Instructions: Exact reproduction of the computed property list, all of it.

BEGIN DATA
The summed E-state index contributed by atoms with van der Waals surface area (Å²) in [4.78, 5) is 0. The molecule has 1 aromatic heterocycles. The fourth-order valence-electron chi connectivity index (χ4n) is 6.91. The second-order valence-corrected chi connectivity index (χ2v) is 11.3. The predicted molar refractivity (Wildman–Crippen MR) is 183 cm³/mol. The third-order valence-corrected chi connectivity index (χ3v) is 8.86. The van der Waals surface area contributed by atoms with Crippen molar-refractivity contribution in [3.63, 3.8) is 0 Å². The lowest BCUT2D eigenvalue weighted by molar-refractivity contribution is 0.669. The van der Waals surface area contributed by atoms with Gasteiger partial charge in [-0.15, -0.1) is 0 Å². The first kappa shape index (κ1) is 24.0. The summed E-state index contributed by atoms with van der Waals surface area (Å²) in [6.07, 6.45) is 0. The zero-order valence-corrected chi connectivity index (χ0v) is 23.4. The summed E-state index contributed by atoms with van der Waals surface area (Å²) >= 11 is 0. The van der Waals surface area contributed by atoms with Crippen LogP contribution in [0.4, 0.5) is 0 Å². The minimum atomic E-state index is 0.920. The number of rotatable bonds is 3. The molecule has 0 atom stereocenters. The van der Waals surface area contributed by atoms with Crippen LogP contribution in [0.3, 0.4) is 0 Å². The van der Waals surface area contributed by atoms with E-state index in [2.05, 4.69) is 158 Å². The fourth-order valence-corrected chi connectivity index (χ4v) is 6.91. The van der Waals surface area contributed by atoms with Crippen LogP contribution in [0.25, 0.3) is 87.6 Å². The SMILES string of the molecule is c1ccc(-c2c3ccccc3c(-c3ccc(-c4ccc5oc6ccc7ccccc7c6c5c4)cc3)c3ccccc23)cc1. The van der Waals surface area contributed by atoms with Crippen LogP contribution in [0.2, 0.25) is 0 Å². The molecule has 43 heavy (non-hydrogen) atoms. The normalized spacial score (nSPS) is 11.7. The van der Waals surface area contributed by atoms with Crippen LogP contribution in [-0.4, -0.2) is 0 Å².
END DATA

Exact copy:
The summed E-state index contributed by atoms with van der Waals surface area (Å²) in [4.78, 5) is 0. The molecule has 1 aromatic heterocycles. The fourth-order valence-electron chi connectivity index (χ4n) is 6.91. The second-order valence-corrected chi connectivity index (χ2v) is 11.3. The predicted molar refractivity (Wildman–Crippen MR) is 183 cm³/mol. The third-order valence-corrected chi connectivity index (χ3v) is 8.86. The van der Waals surface area contributed by atoms with Crippen molar-refractivity contribution in [3.63, 3.8) is 0 Å². The lowest BCUT2D eigenvalue weighted by molar-refractivity contribution is 0.669. The van der Waals surface area contributed by atoms with Gasteiger partial charge in [-0.15, -0.1) is 0 Å². The first kappa shape index (κ1) is 24.0. The summed E-state index contributed by atoms with van der Waals surface area (Å²) in [6.07, 6.45) is 0. The zero-order valence-corrected chi connectivity index (χ0v) is 23.4. The summed E-state index contributed by atoms with van der Waals surface area (Å²) >= 11 is 0. The van der Waals surface area contributed by atoms with Crippen LogP contribution in [0.4, 0.5) is 0 Å². The minimum atomic E-state index is 0.920. The number of rotatable bonds is 3. The molecule has 0 atom stereocenters. The van der Waals surface area contributed by atoms with Crippen LogP contribution in [0.3, 0.4) is 0 Å². The van der Waals surface area contributed by atoms with E-state index in [2.05, 4.69) is 158 Å². The fourth-order valence-corrected chi connectivity index (χ4v) is 6.91. The van der Waals surface area contributed by atoms with Crippen LogP contribution in [0.25, 0.3) is 87.6 Å². The SMILES string of the molecule is c1ccc(-c2c3ccccc3c(-c3ccc(-c4ccc5oc6ccc7ccccc7c6c5c4)cc3)c3ccccc23)cc1. The van der Waals surface area contributed by atoms with Crippen LogP contribution in [0.2, 0.25) is 0 Å². The molecule has 43 heavy (non-hydrogen) atoms. The normalized spacial score (nSPS) is 11.7. The van der Waals surface area contributed by atoms with Crippen LogP contribution in [-0.4, -0.2) is 0 Å².